Tofu Picadillo is a plant-based riff on the classic Cuban dish. Featuring a fragrant stew of aromatics, tomatoes, and warm, smoky spices, this vegan picadillo is every bit as lively and flavorful.
Why You’ll Love this Tofu Picadillo
Classic Cuban Picadillo is made with ground beef, however this version leans on crumbled extra-firm tofu to bulk up the base of the stew. Also in the mix is a few classic contenders like onions, garlic, plenty of bold spices, and pimento olives for a briny, salty bite.
You’ll also find raisins in many authentic picadillo recipes, which I personally love. I noted them as optional in this dish, however I find their sweetness and chewy texture to really enhance it.
Picadillo often fills empanadas or soft flour tortillas, however I love serving it over rice or stuffed into bell peppers. This vegan picadillo makes plenty for leftovers, so you can get creative with how you choose to serve it. Overall, it’s a simply, relatively quick weeknight dinner that’s both nutritious and incredibly satisfying.
Recipe Ingredients and Substitutions
- Tofu: It’s important to use extra-firm (or “super-firm”) tofu for this recipe. The firmer the tofu, the less moisture you need to press out of it. (Less moisture = “meatier”, crispier cubes.) I purchase the super-firm, vacuum-sealed packs of tofu from either Trader Joe’s or Whole Foods.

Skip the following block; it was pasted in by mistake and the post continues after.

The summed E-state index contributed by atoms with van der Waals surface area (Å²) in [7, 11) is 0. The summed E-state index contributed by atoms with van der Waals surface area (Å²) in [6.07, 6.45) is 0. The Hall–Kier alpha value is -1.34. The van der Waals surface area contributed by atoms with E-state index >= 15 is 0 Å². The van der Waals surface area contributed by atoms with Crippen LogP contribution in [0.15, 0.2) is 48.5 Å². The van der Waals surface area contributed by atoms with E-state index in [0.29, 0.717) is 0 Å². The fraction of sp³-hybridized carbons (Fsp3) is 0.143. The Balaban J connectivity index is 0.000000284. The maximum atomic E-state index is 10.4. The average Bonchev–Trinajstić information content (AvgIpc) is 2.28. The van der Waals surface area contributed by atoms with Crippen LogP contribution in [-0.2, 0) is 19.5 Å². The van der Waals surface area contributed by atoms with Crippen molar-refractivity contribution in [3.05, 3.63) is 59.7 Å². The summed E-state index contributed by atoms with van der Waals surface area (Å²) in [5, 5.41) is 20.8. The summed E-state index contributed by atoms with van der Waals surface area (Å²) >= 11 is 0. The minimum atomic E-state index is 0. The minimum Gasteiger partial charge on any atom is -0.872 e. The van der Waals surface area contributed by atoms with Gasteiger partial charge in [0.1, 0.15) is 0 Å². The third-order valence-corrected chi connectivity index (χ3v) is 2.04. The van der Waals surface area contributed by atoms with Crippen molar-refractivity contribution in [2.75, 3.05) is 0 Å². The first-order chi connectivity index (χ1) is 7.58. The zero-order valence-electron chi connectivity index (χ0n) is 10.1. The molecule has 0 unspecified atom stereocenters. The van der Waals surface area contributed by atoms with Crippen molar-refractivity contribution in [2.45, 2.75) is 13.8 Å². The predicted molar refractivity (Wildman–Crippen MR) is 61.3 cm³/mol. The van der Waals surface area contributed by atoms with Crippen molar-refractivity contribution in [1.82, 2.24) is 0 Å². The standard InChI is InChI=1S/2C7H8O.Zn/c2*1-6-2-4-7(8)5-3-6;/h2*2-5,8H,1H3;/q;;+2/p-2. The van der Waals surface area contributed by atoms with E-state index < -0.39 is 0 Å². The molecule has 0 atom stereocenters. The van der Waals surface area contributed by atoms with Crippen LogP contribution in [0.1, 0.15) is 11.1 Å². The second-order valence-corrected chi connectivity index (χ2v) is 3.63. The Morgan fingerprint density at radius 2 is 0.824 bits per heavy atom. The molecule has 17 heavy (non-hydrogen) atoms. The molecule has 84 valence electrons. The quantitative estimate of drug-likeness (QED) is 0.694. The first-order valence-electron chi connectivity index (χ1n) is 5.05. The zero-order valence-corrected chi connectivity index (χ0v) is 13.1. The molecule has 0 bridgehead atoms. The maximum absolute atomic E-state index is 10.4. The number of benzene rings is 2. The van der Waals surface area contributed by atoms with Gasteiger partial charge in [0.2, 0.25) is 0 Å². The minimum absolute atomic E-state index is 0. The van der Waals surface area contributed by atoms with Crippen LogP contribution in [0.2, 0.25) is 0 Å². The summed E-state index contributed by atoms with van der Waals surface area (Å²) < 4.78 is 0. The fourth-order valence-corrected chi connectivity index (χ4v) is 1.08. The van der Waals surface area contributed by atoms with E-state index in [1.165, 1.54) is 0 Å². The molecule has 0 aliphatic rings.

- Onion: Yellow or white onion works here. You need 1 1/2 cups total, which amounts to 1 medium or 1/2 large onion.
- Bell Pepper: I prefer the earthy flavor of green bell pepper for this recipe, however any color works. You can also use a poblano instead for more intense earthy, smoky notes.
- Garlic: You need 3 cloves of fresh garlic, however you can certainly increase to 4 or 5 if you’re a garlic lover.
- Tomatoes: Either canned whole, peeled tomatoes or fresh plum tomatoes work for this vegan picadillo. I typically use canned, however during the summer when tomatoes are juicy and sweet, fresh are the way to go!
- Spices: A mix of smoked paprika, oregano, coriander, and cumin do the heavy lifting, and a pinch of cinnamon adds warm notes of spice.
- Olives: The green olives sold pitted and stuffed with pimento (most often sold in jars) are Manzanilla olives, which are classically used in picadillo. They are pale green in color with rich, briny flavor, and a somewhat oily texture.
Step 1: Press and Crumble Tofu
Wrap tofu in a clean kitchen towel and press on all sides to remove as much moisture as possible. Alternatively, you can set something heavy on top (such as a cast iron skillet), and let it press for about 15 to 20 minutes, or even longer for firmer tofu.
Using your hands or a fork, crumble tofu into pieces (similar to the size of ground beef), leaving a few chunks for texture.